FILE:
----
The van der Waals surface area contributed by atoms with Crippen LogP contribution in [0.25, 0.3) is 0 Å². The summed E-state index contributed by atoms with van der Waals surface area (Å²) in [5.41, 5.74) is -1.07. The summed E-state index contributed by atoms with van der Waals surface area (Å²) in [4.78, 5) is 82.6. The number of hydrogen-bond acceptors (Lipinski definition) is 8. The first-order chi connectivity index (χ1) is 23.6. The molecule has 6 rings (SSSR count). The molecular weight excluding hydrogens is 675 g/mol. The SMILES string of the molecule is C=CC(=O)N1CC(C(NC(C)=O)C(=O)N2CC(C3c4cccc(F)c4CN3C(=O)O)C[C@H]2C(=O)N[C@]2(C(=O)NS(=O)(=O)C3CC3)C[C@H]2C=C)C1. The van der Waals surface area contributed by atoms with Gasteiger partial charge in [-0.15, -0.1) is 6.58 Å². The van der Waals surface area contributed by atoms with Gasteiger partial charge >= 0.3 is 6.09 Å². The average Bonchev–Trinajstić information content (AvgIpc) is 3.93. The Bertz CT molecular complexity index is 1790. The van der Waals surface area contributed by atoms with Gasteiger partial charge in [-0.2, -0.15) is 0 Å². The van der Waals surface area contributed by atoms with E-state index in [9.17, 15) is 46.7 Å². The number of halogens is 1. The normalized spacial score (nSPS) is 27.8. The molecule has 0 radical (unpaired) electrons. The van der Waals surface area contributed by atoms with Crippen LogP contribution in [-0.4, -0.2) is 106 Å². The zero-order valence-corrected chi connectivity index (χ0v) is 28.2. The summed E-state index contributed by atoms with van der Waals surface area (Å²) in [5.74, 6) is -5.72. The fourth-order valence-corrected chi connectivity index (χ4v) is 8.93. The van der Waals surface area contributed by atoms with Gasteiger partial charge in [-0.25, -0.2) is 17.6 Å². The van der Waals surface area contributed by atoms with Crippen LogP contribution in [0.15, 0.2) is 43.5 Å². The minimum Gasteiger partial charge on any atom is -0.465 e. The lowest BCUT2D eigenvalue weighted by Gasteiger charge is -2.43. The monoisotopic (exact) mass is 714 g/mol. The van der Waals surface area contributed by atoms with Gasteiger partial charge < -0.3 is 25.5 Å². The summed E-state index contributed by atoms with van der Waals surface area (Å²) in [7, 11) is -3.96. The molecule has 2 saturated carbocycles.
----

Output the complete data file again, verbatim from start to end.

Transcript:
The van der Waals surface area contributed by atoms with Crippen LogP contribution in [0.25, 0.3) is 0 Å². The summed E-state index contributed by atoms with van der Waals surface area (Å²) in [5.41, 5.74) is -1.07. The summed E-state index contributed by atoms with van der Waals surface area (Å²) in [4.78, 5) is 82.6. The number of hydrogen-bond acceptors (Lipinski definition) is 8. The first-order chi connectivity index (χ1) is 23.6. The molecule has 6 rings (SSSR count). The molecular weight excluding hydrogens is 675 g/mol. The SMILES string of the molecule is C=CC(=O)N1CC(C(NC(C)=O)C(=O)N2CC(C3c4cccc(F)c4CN3C(=O)O)C[C@H]2C(=O)N[C@]2(C(=O)NS(=O)(=O)C3CC3)C[C@H]2C=C)C1. The van der Waals surface area contributed by atoms with Gasteiger partial charge in [-0.15, -0.1) is 6.58 Å². The van der Waals surface area contributed by atoms with Gasteiger partial charge >= 0.3 is 6.09 Å². The average Bonchev–Trinajstić information content (AvgIpc) is 3.93. The Bertz CT molecular complexity index is 1790. The van der Waals surface area contributed by atoms with Gasteiger partial charge in [-0.2, -0.15) is 0 Å². The van der Waals surface area contributed by atoms with E-state index in [9.17, 15) is 46.7 Å². The number of halogens is 1. The normalized spacial score (nSPS) is 27.8. The molecule has 0 radical (unpaired) electrons. The van der Waals surface area contributed by atoms with Crippen LogP contribution in [-0.4, -0.2) is 106 Å². The zero-order valence-corrected chi connectivity index (χ0v) is 28.2. The summed E-state index contributed by atoms with van der Waals surface area (Å²) in [5.74, 6) is -5.72. The fourth-order valence-corrected chi connectivity index (χ4v) is 8.93. The van der Waals surface area contributed by atoms with Gasteiger partial charge in [-0.25, -0.2) is 17.6 Å². The van der Waals surface area contributed by atoms with Crippen LogP contribution in [0.15, 0.2) is 43.5 Å². The minimum Gasteiger partial charge on any atom is -0.465 e. The lowest BCUT2D eigenvalue weighted by Gasteiger charge is -2.43. The monoisotopic (exact) mass is 714 g/mol. The van der Waals surface area contributed by atoms with Gasteiger partial charge < -0.3 is 25.5 Å². The summed E-state index contributed by atoms with van der Waals surface area (Å²) in [7, 11) is -3.96. The molecule has 2 saturated carbocycles.